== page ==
Anna says she doesn’t want to leave Mark because she met someone else, though we soon learn she has—but she’s not lying, either. She has not one but two lovers, one laukika, one lokottara. Heinrich is the mundane lover, and he is not the reason Anna is asking for a divorce: he is accepting of her ways and content in his contained role. She wants a divorce because of the other lover, an otherworldly, demonic being, though this is not revealed until we have run the jagged gauntlet of Mark and Anna’s relationship, fraught, violent, and claustrophobic. They cannot coexist any more, they are always violently opposed. It is a marriage bisected by a wall, like the city; instead, they recreate versions of each other within themselves, a reproduction of the other within the self, a version that they can love. They each want to possess their other as completely as possible, no matter who needs to be broken or carved up to make that happen—themselves, their others, or the people around them that they turn into raw material for their desires.
Mark, for instance, is attracted to another woman, Helen, his son’s teacher. He sees—and therefore we see—Helen with Anna’s face, except for her eyes. She’s a gentler, softer Anna, a green-eyed Anna happy to occupy the space that the original blue-eyed Anna so violently rejects, the safe, available carer and nurturer, for Mark and for his son alike. What Mark does to Helen is the same thing he did to Anna: by unseeing her real face, he has replaced her true identity with his version of her. This remains firmly in the laukika however, though; other people do not remark on Helen and Anna’s doppelgänger status (and in fact, Helen and Anna have been well-acquainted as teacher and parent for years), so the transformation is in his perception.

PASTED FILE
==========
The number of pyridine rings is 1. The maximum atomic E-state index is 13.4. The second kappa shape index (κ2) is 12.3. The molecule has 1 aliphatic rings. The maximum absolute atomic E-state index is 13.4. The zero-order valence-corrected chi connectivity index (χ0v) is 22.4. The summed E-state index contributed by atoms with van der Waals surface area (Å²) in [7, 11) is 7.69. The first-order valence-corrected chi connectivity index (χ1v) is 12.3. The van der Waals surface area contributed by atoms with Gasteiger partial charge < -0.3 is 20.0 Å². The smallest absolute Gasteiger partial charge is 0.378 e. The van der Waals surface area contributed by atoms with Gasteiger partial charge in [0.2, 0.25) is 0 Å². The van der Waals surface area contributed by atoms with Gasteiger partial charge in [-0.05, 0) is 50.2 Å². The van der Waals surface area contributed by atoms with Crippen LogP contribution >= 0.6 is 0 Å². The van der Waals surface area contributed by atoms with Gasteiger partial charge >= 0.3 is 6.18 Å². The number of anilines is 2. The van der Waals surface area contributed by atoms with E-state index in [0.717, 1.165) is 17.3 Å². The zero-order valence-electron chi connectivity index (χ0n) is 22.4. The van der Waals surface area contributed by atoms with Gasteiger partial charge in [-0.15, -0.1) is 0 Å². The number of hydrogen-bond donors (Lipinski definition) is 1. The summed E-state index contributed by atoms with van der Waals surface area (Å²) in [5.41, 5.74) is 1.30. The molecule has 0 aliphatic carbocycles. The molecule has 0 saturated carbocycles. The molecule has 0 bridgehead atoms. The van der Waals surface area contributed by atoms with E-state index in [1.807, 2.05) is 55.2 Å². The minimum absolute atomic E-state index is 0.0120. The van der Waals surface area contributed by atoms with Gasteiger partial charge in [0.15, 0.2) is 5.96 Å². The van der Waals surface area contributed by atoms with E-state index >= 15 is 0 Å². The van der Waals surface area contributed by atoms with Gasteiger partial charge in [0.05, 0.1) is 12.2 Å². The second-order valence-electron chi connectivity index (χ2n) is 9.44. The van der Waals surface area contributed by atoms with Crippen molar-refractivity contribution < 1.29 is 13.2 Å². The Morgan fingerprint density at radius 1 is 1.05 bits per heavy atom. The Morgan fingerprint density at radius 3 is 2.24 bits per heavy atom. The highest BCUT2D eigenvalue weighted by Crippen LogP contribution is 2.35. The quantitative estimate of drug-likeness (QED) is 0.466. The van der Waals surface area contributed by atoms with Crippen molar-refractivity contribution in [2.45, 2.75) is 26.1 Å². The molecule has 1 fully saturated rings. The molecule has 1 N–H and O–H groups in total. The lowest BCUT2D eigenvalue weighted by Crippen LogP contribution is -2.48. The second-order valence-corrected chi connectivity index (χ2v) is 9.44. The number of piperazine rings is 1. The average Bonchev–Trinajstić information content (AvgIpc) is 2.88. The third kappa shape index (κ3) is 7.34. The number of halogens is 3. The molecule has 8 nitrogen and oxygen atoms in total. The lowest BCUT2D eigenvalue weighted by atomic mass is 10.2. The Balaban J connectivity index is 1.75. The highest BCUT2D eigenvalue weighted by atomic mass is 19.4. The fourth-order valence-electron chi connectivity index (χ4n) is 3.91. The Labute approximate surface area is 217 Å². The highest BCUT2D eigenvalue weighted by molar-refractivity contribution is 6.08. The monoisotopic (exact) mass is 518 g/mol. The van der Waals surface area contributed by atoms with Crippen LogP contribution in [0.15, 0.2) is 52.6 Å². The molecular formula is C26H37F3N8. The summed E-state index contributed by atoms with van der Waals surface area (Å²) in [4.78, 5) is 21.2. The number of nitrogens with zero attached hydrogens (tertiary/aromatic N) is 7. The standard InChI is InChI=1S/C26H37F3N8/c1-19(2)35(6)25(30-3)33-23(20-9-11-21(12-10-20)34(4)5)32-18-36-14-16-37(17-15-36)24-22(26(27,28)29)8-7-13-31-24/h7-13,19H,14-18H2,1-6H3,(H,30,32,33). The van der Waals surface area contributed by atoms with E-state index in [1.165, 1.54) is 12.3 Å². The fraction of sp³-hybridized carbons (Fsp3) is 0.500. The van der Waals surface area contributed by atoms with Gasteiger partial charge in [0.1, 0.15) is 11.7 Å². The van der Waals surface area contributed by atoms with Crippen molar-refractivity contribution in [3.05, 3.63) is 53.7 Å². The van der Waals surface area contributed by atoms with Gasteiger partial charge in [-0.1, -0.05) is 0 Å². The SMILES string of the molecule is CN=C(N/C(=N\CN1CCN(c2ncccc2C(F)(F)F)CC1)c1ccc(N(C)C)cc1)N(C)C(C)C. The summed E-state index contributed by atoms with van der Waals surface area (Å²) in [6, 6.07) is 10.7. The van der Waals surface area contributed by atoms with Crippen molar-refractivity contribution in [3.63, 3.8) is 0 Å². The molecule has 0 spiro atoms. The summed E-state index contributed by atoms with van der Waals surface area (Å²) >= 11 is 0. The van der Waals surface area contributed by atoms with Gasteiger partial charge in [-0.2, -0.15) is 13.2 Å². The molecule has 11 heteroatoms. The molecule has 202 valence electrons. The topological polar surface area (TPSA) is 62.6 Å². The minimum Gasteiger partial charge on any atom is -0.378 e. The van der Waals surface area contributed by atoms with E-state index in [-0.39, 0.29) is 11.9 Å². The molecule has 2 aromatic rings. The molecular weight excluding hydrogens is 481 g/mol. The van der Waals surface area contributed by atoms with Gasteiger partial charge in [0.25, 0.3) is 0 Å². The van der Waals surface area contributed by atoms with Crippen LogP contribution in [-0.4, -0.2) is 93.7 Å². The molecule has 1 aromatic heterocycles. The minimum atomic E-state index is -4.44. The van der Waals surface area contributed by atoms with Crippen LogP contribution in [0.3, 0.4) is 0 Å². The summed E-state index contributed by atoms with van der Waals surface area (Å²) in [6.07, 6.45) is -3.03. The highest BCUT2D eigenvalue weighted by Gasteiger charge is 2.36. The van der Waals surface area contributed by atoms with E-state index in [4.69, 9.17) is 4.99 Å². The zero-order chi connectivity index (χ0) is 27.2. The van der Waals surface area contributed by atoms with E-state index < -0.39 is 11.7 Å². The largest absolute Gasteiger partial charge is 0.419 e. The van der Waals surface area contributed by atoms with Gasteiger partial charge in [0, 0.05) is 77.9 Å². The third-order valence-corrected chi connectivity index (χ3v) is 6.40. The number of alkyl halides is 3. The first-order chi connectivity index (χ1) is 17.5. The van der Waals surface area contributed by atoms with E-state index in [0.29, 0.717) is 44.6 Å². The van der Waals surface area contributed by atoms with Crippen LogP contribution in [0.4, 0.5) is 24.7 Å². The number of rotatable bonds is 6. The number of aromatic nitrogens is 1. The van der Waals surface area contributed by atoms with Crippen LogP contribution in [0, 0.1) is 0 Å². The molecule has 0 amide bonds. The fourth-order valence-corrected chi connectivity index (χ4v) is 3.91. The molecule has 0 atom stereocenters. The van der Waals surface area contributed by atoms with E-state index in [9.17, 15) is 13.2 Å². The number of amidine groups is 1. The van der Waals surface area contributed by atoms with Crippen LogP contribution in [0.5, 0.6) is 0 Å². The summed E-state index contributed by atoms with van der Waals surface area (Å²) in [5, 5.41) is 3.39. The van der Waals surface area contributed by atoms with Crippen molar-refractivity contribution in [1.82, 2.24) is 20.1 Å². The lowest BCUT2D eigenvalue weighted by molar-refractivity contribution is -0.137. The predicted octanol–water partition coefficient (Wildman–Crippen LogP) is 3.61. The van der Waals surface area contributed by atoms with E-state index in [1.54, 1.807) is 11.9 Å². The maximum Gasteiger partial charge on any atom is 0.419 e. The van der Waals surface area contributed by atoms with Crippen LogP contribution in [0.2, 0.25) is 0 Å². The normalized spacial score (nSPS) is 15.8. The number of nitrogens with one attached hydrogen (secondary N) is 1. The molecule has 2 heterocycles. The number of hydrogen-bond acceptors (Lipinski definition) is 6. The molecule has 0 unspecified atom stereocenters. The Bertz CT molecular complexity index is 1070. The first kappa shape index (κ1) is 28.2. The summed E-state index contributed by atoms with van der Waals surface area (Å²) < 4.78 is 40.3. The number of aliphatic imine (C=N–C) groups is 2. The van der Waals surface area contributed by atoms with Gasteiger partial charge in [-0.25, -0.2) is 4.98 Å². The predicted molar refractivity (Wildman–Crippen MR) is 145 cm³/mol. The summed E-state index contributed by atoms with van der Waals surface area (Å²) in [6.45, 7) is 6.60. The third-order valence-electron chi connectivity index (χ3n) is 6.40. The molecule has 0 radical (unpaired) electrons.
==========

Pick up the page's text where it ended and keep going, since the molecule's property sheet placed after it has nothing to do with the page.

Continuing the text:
Much of ordinary life may have been disrupted in the extraordinary situation of a global pandemic, but it is telling which parts persist untouched: the social and domestic violence, the racism, the superstitions, the grifts, the failures of crisis response, the ever-ratcheting upswing of state surveillance, the opportunism, the unabated stink of the discourse. This is a constant hazard for Cazaril, Ista, and the others as much as Anna: they are each in constant touch with numinous lokottara powers, they are each graced or cursed by the otherworldly, but at the same time they must navigate the petty violence and politics of mortal life, which has far more power in the world than all the gods and demons put together. In 5G, it is the god that must pass through the eye of the needle to enter and act in the mortal world. In Possession, the otherworldly power relies on the fragile body of Anna for its protection against armed intruders and worldly powers.